Global Stocks Slide As Bond Curves Steepen On Central Bank Concerns; Oil Falls

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Dave Shellock

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Friday 21.00 GMT

What you need to know

  • S&P 500 edges down 0.3 per cent
  • Dollar index heading for lowest close in a month
  • Brent trims weekly decline
  • Rupee and Indian bonds rally after Moody’s upgrades sovereign debt rating

Overview

Persistent uncertainty over US tax reform and the latest developments in the probe into Russian interference in the 2016 presidential election left US stocks and the dollar drifting lower, as a choppy week in the markets drew to a close.

Hot Topic

On Thursday, the US House of Representatives voted to pass its version of the tax reform bill — although analysts warned that the next steps were likely to be far more challenging.

“For starters, a tax plan will only land on the president’s desk once it has satisfied both chambers of Congress,” said strategists at TD Securities.

“Like the healthcare repeal plan, the passage through the House was quite easy but real lobbying efforts — and horse-trading — start in the Senate.”

Jim Reid at Deutsche Bank noted that overnight, the Senate Finance Committee had voted to approve its revised tax package.

“So a full chamber vote could come as early as the week after Thanksgiving,” Mr Reid said. “If passed, the two versions of the tax bill will need to be somehow reconciled.

“Our US economist believes there is a decent chance that some version of tax reform can be achieved, but this is likely to be a first-quarter event, with potential stumbling blocks along the way.”

Viraj Patel, FX strategist at ING, highlighted that the markets “haven’t batted an eyelid” in response to the House vote — “not least because the spotlight has been stolen by reports that US Special Counsel Robert Mueller has issued subpoenas to President Trump’s 2016 election campaign officials”.

Shaun Osborne, chief FX strategist at Scotiabank, said: “It is not clear that this represents a new twist in the saga but the Russia ‘cloud’ that has been hanging over Washington for some months refuses to go away and may yet hinder the administration’s legislative aims.”

Equities

In New York, the S&P 500 slipped 0.3 per cent to 2,578, leaving it 0.2 per cent down on the week and 0.6 per cent short of the record close set on November 8.

A midweek wobble — driven in part by concerns over valuations, plus a sharp sell-off for commodities — had pushed the US equity benchmark to its lowest intraday point since October 25.

The pan-European Stoxx 600 index fell 0.3 per cent on Friday for a five-day decline of 1.3 per cent.

Commodities

Falls for oil and metal prices were a major influence on stock markets this week as participants digested a report from the International Energy Agency in which it lowered its oil demand forecasts and said US crude output would rise sharply in coming years.

Brent dropped as low as $61.08 a barrel on Thursday, marking a slide of 5.5 per cent from a two-year high struck on November 7. On Friday, the international crude benchmark settled at $62.72 — up 2.2 per cent on the day but still down 1.3 per cent for the week, the first five-day decline since early October.

Meanwhile, uncertainty about the outlook for China’s economy helped unsettle industrial metal prices this week. Copper touched a one-month low on Wednesday while nickel traded at its cheapest for three weeks — although once again, the base metals complex staged a broad rally on Friday.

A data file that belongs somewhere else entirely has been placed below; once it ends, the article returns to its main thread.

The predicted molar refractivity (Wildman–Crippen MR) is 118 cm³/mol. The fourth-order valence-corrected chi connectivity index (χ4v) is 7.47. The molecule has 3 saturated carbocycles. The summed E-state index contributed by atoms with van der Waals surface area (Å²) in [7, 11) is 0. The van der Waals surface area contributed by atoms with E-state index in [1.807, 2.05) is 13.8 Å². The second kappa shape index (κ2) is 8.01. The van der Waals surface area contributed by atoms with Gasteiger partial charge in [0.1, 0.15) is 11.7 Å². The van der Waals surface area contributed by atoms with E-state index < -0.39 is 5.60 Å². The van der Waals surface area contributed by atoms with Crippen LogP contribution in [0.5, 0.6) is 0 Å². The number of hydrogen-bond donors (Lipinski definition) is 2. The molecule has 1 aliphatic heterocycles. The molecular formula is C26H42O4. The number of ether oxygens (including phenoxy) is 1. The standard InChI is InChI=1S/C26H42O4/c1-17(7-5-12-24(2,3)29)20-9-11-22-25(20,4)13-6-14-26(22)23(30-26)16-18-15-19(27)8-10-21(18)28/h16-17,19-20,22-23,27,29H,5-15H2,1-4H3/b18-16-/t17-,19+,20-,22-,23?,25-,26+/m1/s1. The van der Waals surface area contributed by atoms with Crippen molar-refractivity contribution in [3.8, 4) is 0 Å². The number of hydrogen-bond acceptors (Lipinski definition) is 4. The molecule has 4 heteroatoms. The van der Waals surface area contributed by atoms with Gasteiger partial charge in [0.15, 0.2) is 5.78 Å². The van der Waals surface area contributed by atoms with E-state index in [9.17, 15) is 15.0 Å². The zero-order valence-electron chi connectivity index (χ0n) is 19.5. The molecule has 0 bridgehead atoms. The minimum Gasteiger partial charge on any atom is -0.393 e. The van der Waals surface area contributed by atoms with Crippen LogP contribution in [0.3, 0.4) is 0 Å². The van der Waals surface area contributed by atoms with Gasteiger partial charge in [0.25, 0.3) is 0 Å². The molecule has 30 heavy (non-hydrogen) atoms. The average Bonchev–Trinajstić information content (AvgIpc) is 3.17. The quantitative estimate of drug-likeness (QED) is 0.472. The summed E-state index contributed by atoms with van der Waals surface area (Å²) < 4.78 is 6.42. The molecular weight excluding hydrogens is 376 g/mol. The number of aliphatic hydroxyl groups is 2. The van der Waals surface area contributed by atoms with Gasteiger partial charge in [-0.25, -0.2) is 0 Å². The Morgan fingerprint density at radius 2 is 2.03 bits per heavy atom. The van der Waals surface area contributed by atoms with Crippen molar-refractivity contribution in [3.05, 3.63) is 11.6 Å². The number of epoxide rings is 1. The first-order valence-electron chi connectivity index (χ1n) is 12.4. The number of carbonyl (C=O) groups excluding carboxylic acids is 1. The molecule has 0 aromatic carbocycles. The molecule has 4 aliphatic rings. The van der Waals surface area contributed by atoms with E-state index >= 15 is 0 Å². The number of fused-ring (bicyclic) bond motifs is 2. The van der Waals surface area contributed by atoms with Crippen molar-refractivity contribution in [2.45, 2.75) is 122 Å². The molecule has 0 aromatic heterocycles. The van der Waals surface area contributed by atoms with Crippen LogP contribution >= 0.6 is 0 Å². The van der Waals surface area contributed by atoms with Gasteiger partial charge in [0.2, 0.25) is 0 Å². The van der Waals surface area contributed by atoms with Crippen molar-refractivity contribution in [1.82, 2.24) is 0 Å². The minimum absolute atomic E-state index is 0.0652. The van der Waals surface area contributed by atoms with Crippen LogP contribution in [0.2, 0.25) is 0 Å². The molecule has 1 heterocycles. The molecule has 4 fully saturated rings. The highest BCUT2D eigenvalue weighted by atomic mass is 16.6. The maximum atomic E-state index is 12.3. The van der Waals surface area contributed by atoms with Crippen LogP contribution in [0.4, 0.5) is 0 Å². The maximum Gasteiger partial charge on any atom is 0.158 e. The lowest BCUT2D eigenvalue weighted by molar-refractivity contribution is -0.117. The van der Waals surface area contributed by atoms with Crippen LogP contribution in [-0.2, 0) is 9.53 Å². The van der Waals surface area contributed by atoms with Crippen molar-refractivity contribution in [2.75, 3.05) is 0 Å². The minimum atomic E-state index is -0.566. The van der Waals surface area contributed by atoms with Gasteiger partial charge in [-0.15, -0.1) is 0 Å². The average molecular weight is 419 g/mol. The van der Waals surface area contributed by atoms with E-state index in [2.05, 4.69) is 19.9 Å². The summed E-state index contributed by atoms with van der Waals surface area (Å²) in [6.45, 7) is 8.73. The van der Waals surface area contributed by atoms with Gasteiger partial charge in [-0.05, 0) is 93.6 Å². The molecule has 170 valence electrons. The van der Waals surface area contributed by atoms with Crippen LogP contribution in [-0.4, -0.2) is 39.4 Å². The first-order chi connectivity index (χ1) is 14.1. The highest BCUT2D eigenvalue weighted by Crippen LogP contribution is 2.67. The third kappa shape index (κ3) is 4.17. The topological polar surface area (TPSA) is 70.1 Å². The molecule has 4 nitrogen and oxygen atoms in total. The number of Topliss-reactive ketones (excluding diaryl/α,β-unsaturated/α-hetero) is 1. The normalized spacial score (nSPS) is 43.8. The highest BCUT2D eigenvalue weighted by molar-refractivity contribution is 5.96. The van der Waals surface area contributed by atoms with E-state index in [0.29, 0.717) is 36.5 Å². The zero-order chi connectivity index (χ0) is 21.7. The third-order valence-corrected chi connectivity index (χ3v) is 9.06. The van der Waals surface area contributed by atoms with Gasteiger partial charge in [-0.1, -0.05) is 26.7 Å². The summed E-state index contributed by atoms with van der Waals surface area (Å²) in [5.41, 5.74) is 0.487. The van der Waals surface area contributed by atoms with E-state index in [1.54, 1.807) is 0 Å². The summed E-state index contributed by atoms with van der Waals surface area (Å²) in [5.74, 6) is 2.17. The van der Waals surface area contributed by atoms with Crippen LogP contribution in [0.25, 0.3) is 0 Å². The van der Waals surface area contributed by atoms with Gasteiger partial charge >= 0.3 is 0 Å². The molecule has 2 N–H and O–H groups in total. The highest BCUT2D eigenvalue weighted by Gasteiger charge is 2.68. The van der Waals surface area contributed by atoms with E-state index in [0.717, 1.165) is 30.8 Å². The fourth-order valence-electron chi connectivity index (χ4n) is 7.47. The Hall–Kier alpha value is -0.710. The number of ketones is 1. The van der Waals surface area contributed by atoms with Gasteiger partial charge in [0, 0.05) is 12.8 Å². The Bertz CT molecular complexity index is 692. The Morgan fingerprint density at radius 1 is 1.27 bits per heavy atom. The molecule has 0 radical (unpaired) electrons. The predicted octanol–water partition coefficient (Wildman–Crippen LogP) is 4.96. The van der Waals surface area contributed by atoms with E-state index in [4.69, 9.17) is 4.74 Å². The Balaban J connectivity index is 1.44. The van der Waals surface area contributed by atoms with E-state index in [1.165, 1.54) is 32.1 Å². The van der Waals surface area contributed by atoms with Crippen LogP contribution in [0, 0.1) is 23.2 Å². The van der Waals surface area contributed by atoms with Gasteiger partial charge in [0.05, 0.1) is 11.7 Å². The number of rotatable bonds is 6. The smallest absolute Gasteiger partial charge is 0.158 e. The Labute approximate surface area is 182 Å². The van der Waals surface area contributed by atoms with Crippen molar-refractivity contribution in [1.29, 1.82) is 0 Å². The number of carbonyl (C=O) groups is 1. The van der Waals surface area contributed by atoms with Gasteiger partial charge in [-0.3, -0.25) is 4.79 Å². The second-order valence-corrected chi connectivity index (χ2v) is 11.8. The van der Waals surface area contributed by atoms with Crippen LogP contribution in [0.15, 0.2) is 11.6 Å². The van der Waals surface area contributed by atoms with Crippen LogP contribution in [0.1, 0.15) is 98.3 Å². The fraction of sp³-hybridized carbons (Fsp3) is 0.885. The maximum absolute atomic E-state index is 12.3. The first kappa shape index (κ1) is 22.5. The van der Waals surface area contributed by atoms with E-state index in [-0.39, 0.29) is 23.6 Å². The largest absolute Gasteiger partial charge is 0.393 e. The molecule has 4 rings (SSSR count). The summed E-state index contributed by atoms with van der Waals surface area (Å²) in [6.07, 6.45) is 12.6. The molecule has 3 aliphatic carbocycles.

Gold was up $16 at $1,294 an ounce and $18 higher over the five days.

Forex and fixed income

The dollar index, a measure of the currency against a weighted basket of peers, was down 0.3 per cent at 93.63 — on course for its lowest close in a month and off 0.8 per cent for the week.

The euro was 0.3 per cent higher at $1.1801 — up from $1.1663 a week earlier but off Wednesday’s five-week peak of $1.1860. The dollar was 0.9 per cent softer against the yen at a one-month low of ¥112.03 and down 1.3 per cent over the week.

The single currency received a midweek lift from data showing that Germany’s economy had continued to grow at a fast pace in the the third quarter.

“In view of the very positive economic situation in the eurozone, the market is increasingly questioning whether the European Central Bank will be able to stick to its ultra-expansionary monetary policy for much longer,” said Thu Lan Nguyen, analyst at Commerzbank.

“On a political level, the situation [in the eurozone] also seems to have improved as far as the market is concerned.”

The focus in the Treasury market remained on the continued flattening of the yield curve.

The two-year yield was up 1 basis point at 1.73 per cent while the 10-year was 1bp lower at 2.35 per cent — keeping the spread between the two maturities around the lowest for a decade.

“Some investors are talking about the curve inverting in 2018, traditionally a leading recession signal,” said Dario Perkins at TS Lombard.

“Others disagree, arguing we are on the brink of a dangerous 1994-style sell-off. The resolution of this debate will have a powerful influence on a wide range of global asset prices.”

The Indian rupee was 0.4 per cent stronger at Rs65.01 against the dollar after Moody’s upgraded India’s sovereign debt rating to investment grade, at Baa2 from Baa3.

The country’s government bonds recorded their biggest rise in six months, pushing yields down 8.9bp to 6.974 per cent. India’s Sensex equity index finished up 0.7 per cent, led by financials.

Additional reporting by Michael Hunter in London and Alice Woodhouse in Hong Kong

For market updates and comment follow us on Twitter @FTMarkets

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Source : https://www.ft.com/content/a84659ca-cb4c-11e7-ab18-7a9fb7d6163e

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